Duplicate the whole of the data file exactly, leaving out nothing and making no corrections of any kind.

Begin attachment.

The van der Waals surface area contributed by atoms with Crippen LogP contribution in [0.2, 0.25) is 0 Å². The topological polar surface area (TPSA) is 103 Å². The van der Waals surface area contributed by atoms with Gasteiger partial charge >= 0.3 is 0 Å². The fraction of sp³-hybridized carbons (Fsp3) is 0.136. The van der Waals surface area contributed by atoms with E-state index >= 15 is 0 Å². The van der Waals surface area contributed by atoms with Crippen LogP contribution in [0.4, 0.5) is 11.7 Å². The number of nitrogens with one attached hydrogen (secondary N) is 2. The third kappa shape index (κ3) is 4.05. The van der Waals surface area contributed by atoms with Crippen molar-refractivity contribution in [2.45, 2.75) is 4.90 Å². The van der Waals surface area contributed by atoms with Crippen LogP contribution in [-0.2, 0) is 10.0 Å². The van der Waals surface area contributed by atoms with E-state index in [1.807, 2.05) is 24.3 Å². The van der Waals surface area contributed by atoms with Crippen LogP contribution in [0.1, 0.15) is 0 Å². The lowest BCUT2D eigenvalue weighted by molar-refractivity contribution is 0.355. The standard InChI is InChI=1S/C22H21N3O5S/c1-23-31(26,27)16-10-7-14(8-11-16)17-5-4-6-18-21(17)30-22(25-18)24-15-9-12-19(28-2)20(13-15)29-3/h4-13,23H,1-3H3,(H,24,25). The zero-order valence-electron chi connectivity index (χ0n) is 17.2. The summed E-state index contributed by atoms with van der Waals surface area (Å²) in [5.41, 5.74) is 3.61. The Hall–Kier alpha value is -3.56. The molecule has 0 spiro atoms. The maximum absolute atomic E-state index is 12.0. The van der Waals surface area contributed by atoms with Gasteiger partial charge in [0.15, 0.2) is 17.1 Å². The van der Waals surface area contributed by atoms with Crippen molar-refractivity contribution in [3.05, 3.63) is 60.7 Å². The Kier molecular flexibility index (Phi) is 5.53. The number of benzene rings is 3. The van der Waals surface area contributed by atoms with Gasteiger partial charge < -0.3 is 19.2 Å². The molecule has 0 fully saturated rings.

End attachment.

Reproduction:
The van der Waals surface area contributed by atoms with Crippen LogP contribution in [0.2, 0.25) is 0 Å². The topological polar surface area (TPSA) is 103 Å². The van der Waals surface area contributed by atoms with Gasteiger partial charge >= 0.3 is 0 Å². The fraction of sp³-hybridized carbons (Fsp3) is 0.136. The van der Waals surface area contributed by atoms with E-state index >= 15 is 0 Å². The van der Waals surface area contributed by atoms with Crippen LogP contribution in [0.4, 0.5) is 11.7 Å². The number of nitrogens with one attached hydrogen (secondary N) is 2. The third kappa shape index (κ3) is 4.05. The van der Waals surface area contributed by atoms with Crippen molar-refractivity contribution in [2.45, 2.75) is 4.90 Å². The van der Waals surface area contributed by atoms with Crippen LogP contribution in [-0.2, 0) is 10.0 Å². The van der Waals surface area contributed by atoms with E-state index in [1.807, 2.05) is 24.3 Å². The van der Waals surface area contributed by atoms with Crippen LogP contribution in [0.1, 0.15) is 0 Å². The lowest BCUT2D eigenvalue weighted by molar-refractivity contribution is 0.355. The standard InChI is InChI=1S/C22H21N3O5S/c1-23-31(26,27)16-10-7-14(8-11-16)17-5-4-6-18-21(17)30-22(25-18)24-15-9-12-19(28-2)20(13-15)29-3/h4-13,23H,1-3H3,(H,24,25). The zero-order valence-electron chi connectivity index (χ0n) is 17.2. The summed E-state index contributed by atoms with van der Waals surface area (Å²) in [5.41, 5.74) is 3.61. The Hall–Kier alpha value is -3.56. The molecule has 0 spiro atoms. The maximum absolute atomic E-state index is 12.0. The van der Waals surface area contributed by atoms with Gasteiger partial charge in [0.15, 0.2) is 17.1 Å². The van der Waals surface area contributed by atoms with Crippen molar-refractivity contribution in [3.05, 3.63) is 60.7 Å². The Kier molecular flexibility index (Phi) is 5.53. The number of benzene rings is 3. The van der Waals surface area contributed by atoms with Gasteiger partial charge < -0.3 is 19.2 Å². The molecule has 0 fully saturated rings.